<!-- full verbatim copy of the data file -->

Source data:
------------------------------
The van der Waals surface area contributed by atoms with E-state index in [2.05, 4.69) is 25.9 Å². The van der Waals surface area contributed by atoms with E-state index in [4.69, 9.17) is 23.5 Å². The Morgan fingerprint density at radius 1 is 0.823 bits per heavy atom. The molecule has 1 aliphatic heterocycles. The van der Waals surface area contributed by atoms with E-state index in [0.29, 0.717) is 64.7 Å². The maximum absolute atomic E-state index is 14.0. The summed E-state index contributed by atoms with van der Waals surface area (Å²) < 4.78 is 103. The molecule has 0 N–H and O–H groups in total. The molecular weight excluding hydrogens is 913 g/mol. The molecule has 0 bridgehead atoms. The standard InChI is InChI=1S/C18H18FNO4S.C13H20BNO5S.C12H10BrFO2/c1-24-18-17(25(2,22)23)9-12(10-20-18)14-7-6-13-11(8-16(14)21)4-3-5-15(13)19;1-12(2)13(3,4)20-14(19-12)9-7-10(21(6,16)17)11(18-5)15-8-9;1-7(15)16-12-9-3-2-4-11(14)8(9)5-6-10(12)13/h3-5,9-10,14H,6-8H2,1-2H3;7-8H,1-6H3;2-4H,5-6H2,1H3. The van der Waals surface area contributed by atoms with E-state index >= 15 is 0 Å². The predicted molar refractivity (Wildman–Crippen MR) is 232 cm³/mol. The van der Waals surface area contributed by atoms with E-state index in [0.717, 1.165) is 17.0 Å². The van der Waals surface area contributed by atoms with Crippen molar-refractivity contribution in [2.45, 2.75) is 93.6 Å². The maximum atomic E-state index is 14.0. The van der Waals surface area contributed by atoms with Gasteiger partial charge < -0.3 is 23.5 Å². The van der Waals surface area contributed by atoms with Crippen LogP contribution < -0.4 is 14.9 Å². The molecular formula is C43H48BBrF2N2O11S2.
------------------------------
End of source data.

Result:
The van der Waals surface area contributed by atoms with E-state index in [2.05, 4.69) is 25.9 Å². The van der Waals surface area contributed by atoms with E-state index in [4.69, 9.17) is 23.5 Å². The Morgan fingerprint density at radius 1 is 0.823 bits per heavy atom. The molecule has 1 aliphatic heterocycles. The van der Waals surface area contributed by atoms with E-state index in [0.29, 0.717) is 64.7 Å². The maximum absolute atomic E-state index is 14.0. The summed E-state index contributed by atoms with van der Waals surface area (Å²) < 4.78 is 103. The molecule has 0 N–H and O–H groups in total. The molecular weight excluding hydrogens is 913 g/mol. The molecule has 0 bridgehead atoms. The standard InChI is InChI=1S/C18H18FNO4S.C13H20BNO5S.C12H10BrFO2/c1-24-18-17(25(2,22)23)9-12(10-20-18)14-7-6-13-11(8-16(14)21)4-3-5-15(13)19;1-12(2)13(3,4)20-14(19-12)9-7-10(21(6,16)17)11(18-5)15-8-9;1-7(15)16-12-9-3-2-4-11(14)8(9)5-6-10(12)13/h3-5,9-10,14H,6-8H2,1-2H3;7-8H,1-6H3;2-4H,5-6H2,1H3. The van der Waals surface area contributed by atoms with E-state index >= 15 is 0 Å². The predicted molar refractivity (Wildman–Crippen MR) is 232 cm³/mol. The van der Waals surface area contributed by atoms with E-state index in [0.717, 1.165) is 17.0 Å². The van der Waals surface area contributed by atoms with Crippen molar-refractivity contribution in [2.45, 2.75) is 93.6 Å². The maximum atomic E-state index is 14.0. The van der Waals surface area contributed by atoms with Gasteiger partial charge < -0.3 is 23.5 Å². The van der Waals surface area contributed by atoms with Crippen LogP contribution < -0.4 is 14.9 Å². The molecular formula is C43H48BBrF2N2O11S2.